And you are responsible. So make sure it’s ready.

If we just started think more along these lines, and less about “my role”, I think we’d ship better software, grow more personally as software professionals, and have a heck of a lot more fun.

If any of this resonates with you come talk to me today.
I’d love to hear your thoughts.

(and pardon any grammar or spelling – this was a stream of consciousness that I wanted to ship before breakfast)

Agile Samurai Business Cards

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Something that’s been working for me at agile2011 are these business cards.

By putting the same image of the samurai on the card that appears on my book, without saying a word people instantly know who you are (if they’ve read your book).

For you authors out there who are looking for simple, fun way to promote your book, invest a couple hundred bucks, get a good designer, and get some good high quality cards made (because after all you’ve written a high quality book).

Here is a card Andy Hunt gave me after his presentation.

It’s good. It’s simple. And it’s an easy way for Andy to market and potential make contact with new aspiring authors.

So if you’ve invested all that time in writing a great book and you are out their attending conferences, get some good business cards to back it up.

And if you think you’ve got something to say, contact Dave and Andy and inquire about writing for the prags. They’re the best publishers out there and will support you all the way.

Agile 2011 Agile In A Nutshell slides

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For those of you who are interested, here are the slides from yesterday’s Agile In a Nutshell presentation.

A big thank you to Jeff Nielsen and Joe Chao for putting on a great Boot Camp stage. And another big thanks to Uncle Bob Martin for the wonderful intro and set into the presentation.

Hope you enjoyed the session.

agile-in-a-nutshell slides (pdf)

Speaking at Agile 2011

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agile 2011

I’ll be giving two talks this year at Agile 2011 in Salt Lake City Aug 8-12.

Agile In a Nutshell
The surprising science behind agile leadership

Agile in a nutshell is an intro for people who have heard the hype and are looking for a clear simple explanation of what agile is and how it works. Perfect for those looking to make the transition from traditional waterfall.

The surprising science behind agile leadership explains how self directed teams work, the science behind why so many choose to work this way, and the impact it’s going to have on you and your organization.

And if you are going, I would love meet. Here are a few sessions I plan on attending:

Coaching Success: Getting People to Take Responsibility & Demonstrate Ownership: Christopher Avery, Ashley Johnson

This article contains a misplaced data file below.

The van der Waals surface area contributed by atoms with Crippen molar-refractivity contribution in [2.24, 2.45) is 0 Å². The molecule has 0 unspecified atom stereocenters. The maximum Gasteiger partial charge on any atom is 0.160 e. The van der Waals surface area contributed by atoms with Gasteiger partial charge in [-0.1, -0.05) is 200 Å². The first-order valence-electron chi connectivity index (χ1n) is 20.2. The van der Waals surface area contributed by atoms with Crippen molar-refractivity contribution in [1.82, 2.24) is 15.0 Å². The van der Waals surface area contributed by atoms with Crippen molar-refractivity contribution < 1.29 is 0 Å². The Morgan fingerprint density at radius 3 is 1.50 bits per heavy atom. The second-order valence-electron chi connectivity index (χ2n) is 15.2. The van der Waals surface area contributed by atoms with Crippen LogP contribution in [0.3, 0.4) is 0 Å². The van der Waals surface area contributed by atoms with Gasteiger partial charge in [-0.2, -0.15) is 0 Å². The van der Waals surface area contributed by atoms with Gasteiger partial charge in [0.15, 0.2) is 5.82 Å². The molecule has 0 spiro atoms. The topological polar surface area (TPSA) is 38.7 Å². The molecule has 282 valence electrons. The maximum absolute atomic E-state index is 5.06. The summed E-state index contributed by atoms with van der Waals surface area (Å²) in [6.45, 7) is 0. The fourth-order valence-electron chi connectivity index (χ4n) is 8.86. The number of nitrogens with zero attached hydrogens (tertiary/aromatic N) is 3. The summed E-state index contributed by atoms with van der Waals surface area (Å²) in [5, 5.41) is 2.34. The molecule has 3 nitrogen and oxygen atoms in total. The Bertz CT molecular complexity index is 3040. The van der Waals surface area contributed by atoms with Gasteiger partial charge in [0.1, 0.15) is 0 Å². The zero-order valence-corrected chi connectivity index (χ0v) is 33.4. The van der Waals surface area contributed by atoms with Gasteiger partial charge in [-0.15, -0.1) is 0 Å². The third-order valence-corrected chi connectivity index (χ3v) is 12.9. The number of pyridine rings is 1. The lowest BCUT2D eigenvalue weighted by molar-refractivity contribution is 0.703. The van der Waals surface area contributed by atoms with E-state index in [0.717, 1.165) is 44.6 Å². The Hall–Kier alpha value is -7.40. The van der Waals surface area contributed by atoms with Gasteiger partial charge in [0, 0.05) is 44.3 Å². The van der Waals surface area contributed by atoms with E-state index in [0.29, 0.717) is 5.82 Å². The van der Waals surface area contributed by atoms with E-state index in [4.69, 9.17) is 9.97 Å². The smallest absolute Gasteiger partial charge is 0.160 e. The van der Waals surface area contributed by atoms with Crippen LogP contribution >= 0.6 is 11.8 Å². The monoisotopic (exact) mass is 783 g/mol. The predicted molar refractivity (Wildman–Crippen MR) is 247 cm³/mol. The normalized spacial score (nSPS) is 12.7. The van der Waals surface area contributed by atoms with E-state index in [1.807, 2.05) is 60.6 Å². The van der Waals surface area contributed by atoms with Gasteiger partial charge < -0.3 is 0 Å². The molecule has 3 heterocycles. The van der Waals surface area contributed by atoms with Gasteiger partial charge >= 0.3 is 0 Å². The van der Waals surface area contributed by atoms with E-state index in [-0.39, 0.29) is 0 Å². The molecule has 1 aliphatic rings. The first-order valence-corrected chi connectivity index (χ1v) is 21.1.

What do CIO’s *really* think of agile?: Edward Yourdon

Critical Success Factors for Acceptance Test Driven Dev’t: Jennitta Andrea


Design Thinking: Mary Poppendieck

How to design stuff that matters fast: Eewei Chen

Hope to see you there!

The rise of the generalist

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People love labels. As soon as you meet someone they instantly want to classify you. Web designer? Gen-Y? Level 50 Shaman? Shffft – you’re labeled.

Same thing happens on software projects. Whenever we form teams we naturally want to know the role each of us is going to play: Developer? Analyst? Tester? PM? Bam – you’re labeled.

Labels are fine, but they can stop you from thinking. ‘It’s not my job’ to worry about how the application works, or that there’s a bug with the print screen. QA or someone else on the team will pick that up.

When you think you are defined by a role or a title you are.

But we all know the most valuable members on our teams are usually those who can where multiple hats.

It’s the developer who has a passion for testing.
The tester who can code.
The analyst who thinks about design.
And the designer who has a passion for the business.

As agile gets more mainstream, I think we are going to see more and more of this style of work.

The rise of the generalist.

Where no single team member is limited by a role or title. Multiple people simultaneously where multiple hats. Much like a startup.

Dan Pink sums it up best in Drive: The Surprising Truth Behind what motivates us.

If we are truly going to empower our people, and let them do whatever it takes, then we better get out of their way and support them in playing whatever role(s) they need to play.

So don’t let a title or role stop you from serving your customer. Use whatever innate skill and ability you’ve got.

And if this subject of how agile teams work is of interest to you, come see me speak at Agile 2011 in Salt Lake city where I will be presenting a talk titled The Surprising Science Behind Agile Leadership and what really motivates us.